Thursday, September 1, 2016

Get Funky with a Backchannel

Get funky with what now?

Okay, you're probably asking "What's a backchannel?" A backchannel is basically just a space where people carry on discussion in the background of a task. For example, Twitter is a common backchannel during major cultural events. Sporting events and award shows often feature hashtags where people will chime in with thoughts about big plays, funny commercials, or the biggest snubs.

So how does this apply to the classroom? 

Maybe you are working with a group on one task and other students are busy with independent tasks. You want students to work independently, but also have a way to collaborate or ask you a question if they need. So how do you deal with this? Backchannel!

Maybe you want to facilitate student collaboration on a group task while you're watching a video on YouTube. You want students to carry on discussion and respond to questions as the video plays, but how do you have students talking and watching at the same time? Backchannel!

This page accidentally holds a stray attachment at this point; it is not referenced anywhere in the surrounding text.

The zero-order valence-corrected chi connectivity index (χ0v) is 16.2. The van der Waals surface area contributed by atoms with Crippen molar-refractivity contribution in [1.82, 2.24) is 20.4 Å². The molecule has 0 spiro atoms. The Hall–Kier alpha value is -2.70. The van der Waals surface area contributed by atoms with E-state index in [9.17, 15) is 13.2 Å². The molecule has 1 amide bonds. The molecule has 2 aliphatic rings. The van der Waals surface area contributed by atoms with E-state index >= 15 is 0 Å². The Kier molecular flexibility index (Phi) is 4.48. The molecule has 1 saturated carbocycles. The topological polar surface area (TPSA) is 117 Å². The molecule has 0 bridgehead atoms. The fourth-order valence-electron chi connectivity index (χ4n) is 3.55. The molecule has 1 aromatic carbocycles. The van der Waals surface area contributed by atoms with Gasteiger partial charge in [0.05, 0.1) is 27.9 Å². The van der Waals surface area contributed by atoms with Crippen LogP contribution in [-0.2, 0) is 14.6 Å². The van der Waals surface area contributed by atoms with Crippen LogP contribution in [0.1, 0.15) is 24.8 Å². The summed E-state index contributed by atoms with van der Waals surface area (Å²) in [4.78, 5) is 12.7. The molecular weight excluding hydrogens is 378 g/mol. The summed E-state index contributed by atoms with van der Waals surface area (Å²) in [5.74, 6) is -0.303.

My favorite backchanneling tool for students is Today's Meet. If you've ever been in my classroom or in one of my teacher workshops, you have probably seen Today's Meet in action. It's simplicity combined with minimal setup time for teachers and students make it a big time winner in my book. So, how do you get started with it?

First of all, Today's Meet is free and does not require logins or accounts. You can create an account if you want to keep track of all the rooms you have created. In reality, all you really need to do to get started is create a room. From the main page type in your room name and how long you want to keep it open. BAM - room created.